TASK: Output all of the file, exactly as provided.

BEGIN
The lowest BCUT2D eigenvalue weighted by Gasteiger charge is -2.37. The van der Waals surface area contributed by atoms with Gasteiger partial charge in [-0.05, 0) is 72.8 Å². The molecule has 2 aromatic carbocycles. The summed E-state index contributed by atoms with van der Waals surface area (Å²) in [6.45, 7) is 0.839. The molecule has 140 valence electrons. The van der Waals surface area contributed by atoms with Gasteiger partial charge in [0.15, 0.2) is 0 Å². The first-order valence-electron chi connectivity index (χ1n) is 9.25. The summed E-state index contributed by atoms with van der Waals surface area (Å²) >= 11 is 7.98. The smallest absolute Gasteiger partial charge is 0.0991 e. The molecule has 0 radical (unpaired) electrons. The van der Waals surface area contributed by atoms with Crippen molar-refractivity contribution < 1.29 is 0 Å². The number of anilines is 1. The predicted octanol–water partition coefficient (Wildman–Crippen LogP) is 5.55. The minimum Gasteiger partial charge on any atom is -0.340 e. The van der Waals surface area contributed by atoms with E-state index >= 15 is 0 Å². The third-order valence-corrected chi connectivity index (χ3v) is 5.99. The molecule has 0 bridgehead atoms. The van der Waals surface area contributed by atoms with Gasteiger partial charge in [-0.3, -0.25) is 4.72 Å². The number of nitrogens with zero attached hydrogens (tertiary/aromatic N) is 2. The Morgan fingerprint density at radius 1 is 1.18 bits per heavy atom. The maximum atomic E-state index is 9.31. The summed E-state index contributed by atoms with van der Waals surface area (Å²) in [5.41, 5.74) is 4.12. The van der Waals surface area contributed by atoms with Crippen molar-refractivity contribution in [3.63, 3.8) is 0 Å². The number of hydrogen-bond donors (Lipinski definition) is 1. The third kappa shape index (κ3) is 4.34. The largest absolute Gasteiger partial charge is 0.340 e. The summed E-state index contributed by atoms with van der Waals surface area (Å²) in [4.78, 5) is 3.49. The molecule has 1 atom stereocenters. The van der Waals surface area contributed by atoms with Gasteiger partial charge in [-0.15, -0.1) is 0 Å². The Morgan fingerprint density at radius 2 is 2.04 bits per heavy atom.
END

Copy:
The lowest BCUT2D eigenvalue weighted by Gasteiger charge is -2.37. The van der Waals surface area contributed by atoms with Gasteiger partial charge in [-0.05, 0) is 72.8 Å². The molecule has 2 aromatic carbocycles. The summed E-state index contributed by atoms with van der Waals surface area (Å²) in [6.45, 7) is 0.839. The molecule has 140 valence electrons. The van der Waals surface area contributed by atoms with Gasteiger partial charge in [0.15, 0.2) is 0 Å². The first-order valence-electron chi connectivity index (χ1n) is 9.25. The summed E-state index contributed by atoms with van der Waals surface area (Å²) >= 11 is 7.98. The smallest absolute Gasteiger partial charge is 0.0991 e. The molecule has 0 radical (unpaired) electrons. The van der Waals surface area contributed by atoms with Crippen molar-refractivity contribution < 1.29 is 0 Å². The number of anilines is 1. The predicted octanol–water partition coefficient (Wildman–Crippen LogP) is 5.55. The minimum Gasteiger partial charge on any atom is -0.340 e. The van der Waals surface area contributed by atoms with E-state index >= 15 is 0 Å². The third-order valence-corrected chi connectivity index (χ3v) is 5.99. The molecule has 0 bridgehead atoms. The van der Waals surface area contributed by atoms with Gasteiger partial charge in [-0.3, -0.25) is 4.72 Å². The number of nitrogens with zero attached hydrogens (tertiary/aromatic N) is 2. The Morgan fingerprint density at radius 1 is 1.18 bits per heavy atom. The maximum atomic E-state index is 9.31. The summed E-state index contributed by atoms with van der Waals surface area (Å²) in [5.41, 5.74) is 4.12. The van der Waals surface area contributed by atoms with Crippen molar-refractivity contribution in [3.63, 3.8) is 0 Å². The number of hydrogen-bond donors (Lipinski definition) is 1. The third kappa shape index (κ3) is 4.34. The largest absolute Gasteiger partial charge is 0.340 e. The summed E-state index contributed by atoms with van der Waals surface area (Å²) in [4.78, 5) is 3.49. The molecule has 1 atom stereocenters. The van der Waals surface area contributed by atoms with Gasteiger partial charge in [-0.15, -0.1) is 0 Å². The Morgan fingerprint density at radius 2 is 2.04 bits per heavy atom.